NEW YORK (TheStreet) Appearing on CBS (CBS) program 60 Minutes means you've made it. Well, not only has Tesla Motors (TSLA) and CEO Elon Musk made it, but Musk is venturing to go where no one has gone before. Even if he goes broke doing it.
In an interview on 60 Minutes last night with Scott Pelley, Musk noted that he's been working on grand, ambitious plans not only to make money, but because they will further humanity. "If something's important enough, you should try, even if the probable outcome is failure," Musk said regarding risky projects, and Tesla in particular. During the interview, Musk noted he thought Tesla would likely fail, given the nascent state of electric vehicles at the time.
"Well, I didn't really think Tesla would be successful," Musk said. "I thought we would most likely fail. But I thought that we at least could address the false perception that people have that an electric car had to be ugly and slow and boring like a golf cart."
That last line about changing the perception of electric vehicles is perhaps more important than the failure part, even if Tesla's initial investors probably weren't too thrilled hearing that. The electric vehicle had been around long before Tesla and the Model S, most notably with General Motors' (GM) EV1, which was produced from 1996 to 1999. The car, which was only leased (not sold) in California and a small program in Georgia, was hideous looking, resembling a space ship, a sort of golf cart of the future. Here's the car's Wikipedia page, for a trip down memory lane.
Now, Tesla courtesy of sleek design, and numerous awards, notably from Consumer Reports, is the undisputed leader in the electric vehicle market. In 2013, the Palo Alto, Calif.-based Tesla delivered over 20,000 Model S units, with 6,892 coming in the fourth quarter. In 2014, the company expects to deliver 35,000 units, as it ramps up deliveries in Europe, and eventually China. The company will also have a limited number of Model X production units on the road by the end of the year, with sales starting in 2015.
Musk wants Tesla to get to over 500,000 units delivered per year, courtesy of the upcoming Gigafactory, which will cost Tesla and partners up to $5 billion, making more lithium-ion batteries than any other plant in the world. On Tesla's fourth-quarter earnings call, Musk noted Panasonic would be a potential partner for the plant, given the company's pre-exisiting deal with Tesla for lithium ion cell production, but so far, Panasonic has been non-committal about the investment in the plant.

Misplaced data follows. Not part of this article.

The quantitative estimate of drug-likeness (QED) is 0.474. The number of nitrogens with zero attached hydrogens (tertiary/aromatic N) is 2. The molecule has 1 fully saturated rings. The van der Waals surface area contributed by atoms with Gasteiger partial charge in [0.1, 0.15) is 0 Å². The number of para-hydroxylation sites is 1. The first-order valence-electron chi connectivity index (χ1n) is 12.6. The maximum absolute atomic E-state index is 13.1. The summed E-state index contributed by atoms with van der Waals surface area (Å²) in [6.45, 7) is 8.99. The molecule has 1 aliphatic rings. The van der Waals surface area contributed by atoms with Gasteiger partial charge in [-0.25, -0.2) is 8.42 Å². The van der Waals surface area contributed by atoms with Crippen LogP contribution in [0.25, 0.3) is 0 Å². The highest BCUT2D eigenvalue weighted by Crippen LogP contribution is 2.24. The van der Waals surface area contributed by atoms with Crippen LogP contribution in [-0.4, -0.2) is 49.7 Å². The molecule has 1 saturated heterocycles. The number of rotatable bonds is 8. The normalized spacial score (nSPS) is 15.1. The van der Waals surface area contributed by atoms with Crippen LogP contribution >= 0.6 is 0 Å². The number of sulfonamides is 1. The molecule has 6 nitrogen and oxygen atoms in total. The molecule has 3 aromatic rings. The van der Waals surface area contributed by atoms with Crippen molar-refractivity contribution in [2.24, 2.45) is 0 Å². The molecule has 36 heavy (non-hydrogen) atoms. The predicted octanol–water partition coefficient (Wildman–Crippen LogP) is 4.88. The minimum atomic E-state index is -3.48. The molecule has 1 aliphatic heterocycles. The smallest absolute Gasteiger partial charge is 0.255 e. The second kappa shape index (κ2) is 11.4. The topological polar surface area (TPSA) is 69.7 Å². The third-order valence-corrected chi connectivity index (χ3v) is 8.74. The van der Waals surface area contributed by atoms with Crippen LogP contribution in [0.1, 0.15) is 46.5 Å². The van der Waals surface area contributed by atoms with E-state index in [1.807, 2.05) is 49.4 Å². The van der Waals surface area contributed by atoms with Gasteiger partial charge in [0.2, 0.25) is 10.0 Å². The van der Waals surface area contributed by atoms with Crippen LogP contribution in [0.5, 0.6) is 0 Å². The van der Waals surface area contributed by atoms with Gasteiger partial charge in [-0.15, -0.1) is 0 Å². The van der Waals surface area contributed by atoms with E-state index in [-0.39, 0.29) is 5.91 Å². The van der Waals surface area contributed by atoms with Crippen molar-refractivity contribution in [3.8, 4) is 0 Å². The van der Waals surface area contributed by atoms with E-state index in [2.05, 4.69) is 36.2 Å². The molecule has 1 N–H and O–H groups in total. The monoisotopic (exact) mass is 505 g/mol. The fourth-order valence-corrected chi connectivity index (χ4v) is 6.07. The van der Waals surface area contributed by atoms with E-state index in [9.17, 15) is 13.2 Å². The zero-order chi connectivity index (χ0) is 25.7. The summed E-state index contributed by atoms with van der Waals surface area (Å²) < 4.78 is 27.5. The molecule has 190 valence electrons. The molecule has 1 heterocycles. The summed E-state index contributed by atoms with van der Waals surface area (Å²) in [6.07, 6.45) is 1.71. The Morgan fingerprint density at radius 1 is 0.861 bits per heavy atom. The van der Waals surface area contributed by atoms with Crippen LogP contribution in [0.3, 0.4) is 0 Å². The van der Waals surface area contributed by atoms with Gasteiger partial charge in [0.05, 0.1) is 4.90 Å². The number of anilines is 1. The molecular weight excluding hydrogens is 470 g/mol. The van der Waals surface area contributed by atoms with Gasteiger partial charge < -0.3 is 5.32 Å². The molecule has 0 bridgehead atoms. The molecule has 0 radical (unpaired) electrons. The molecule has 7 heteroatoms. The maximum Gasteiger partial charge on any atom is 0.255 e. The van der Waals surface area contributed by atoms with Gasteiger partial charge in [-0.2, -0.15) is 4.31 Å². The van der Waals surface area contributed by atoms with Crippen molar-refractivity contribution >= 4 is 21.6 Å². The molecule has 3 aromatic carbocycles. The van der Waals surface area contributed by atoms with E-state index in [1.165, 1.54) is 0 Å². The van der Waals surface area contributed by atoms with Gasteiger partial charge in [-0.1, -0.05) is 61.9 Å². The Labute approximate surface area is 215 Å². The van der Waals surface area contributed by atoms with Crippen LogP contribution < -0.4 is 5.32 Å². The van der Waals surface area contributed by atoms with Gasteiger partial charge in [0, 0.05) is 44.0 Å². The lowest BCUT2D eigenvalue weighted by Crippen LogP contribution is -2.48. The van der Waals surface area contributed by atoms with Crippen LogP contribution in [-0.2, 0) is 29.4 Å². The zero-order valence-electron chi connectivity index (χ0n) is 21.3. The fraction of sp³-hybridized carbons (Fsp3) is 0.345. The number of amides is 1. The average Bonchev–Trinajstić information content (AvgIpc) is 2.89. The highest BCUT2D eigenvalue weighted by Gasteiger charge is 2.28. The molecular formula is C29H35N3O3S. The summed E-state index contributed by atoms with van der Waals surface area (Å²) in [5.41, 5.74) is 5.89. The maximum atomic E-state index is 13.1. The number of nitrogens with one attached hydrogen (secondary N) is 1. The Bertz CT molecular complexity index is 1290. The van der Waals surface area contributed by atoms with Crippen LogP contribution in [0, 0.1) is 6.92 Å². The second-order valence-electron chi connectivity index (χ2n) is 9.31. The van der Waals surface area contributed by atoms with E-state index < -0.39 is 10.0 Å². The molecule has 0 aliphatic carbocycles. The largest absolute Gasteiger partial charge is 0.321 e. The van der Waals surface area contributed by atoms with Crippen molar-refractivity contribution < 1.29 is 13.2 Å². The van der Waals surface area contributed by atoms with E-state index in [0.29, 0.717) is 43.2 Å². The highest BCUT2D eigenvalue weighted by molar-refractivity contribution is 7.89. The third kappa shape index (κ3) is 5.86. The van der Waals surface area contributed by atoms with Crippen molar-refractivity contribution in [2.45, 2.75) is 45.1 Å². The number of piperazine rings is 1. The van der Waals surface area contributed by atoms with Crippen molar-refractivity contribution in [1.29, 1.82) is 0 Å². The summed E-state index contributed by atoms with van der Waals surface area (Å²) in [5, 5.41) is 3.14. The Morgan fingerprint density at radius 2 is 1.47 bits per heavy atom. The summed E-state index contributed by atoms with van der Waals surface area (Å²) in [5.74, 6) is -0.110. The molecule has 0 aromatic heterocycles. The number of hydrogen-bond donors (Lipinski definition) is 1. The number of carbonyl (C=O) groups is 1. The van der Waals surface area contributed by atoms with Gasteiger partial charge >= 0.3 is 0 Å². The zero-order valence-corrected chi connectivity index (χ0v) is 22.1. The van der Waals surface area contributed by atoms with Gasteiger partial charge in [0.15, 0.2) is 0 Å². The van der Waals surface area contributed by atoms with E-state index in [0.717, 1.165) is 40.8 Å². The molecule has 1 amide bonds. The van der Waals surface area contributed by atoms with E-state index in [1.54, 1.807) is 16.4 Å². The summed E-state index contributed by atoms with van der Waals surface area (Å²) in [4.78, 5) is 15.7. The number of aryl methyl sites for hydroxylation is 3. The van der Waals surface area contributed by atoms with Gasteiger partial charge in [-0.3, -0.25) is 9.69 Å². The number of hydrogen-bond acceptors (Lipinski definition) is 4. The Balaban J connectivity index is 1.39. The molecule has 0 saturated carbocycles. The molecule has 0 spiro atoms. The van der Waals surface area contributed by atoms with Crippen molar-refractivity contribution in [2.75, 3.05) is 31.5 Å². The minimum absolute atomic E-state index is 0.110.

Not only is Musk the co-founder of Tesla, but he also helped start an online banking company that later became PayPal, which was then sold to eBay (EBAY) for $1.5 billion, with Musk's share being a little more than 10% of that ($180 million). Musk is also the CEO and founder of SpaceX, a space exploration travel company that won a $1.6 billion contract with NASA to fly cargo resupply missions to the International Space Station.
Though SpaceX is already profitable and cash flow positive, according to the company's Web site, space exploration is still a dangerous and risky business, and with Musk's ambitions, it's certainly not out of the question for something to go wrong. "I'd love to have SpaceX be the company that brings humanity to Mars, and I hope I see it while I'm still alive," Musk said on 60 Minutes.
It's abundantly obvious that Musk, 42, is incredibly ambitious and is thought of as a modern day Thomas Edison, with some having compared him to Steve Jobs, Apple's (AAPL) former CEO. It's also obvious that though he's become incredibly wealthy thanks to the success and stock price of Tesla, as well as PayPal and SpaceX, Musk is more hellbent on furthering humanity with projects like the Hyperloop, than he is about padding his own pockets.
You can watch the entire interview with Pelley here:
--Written by Chris Ciaccia in New York
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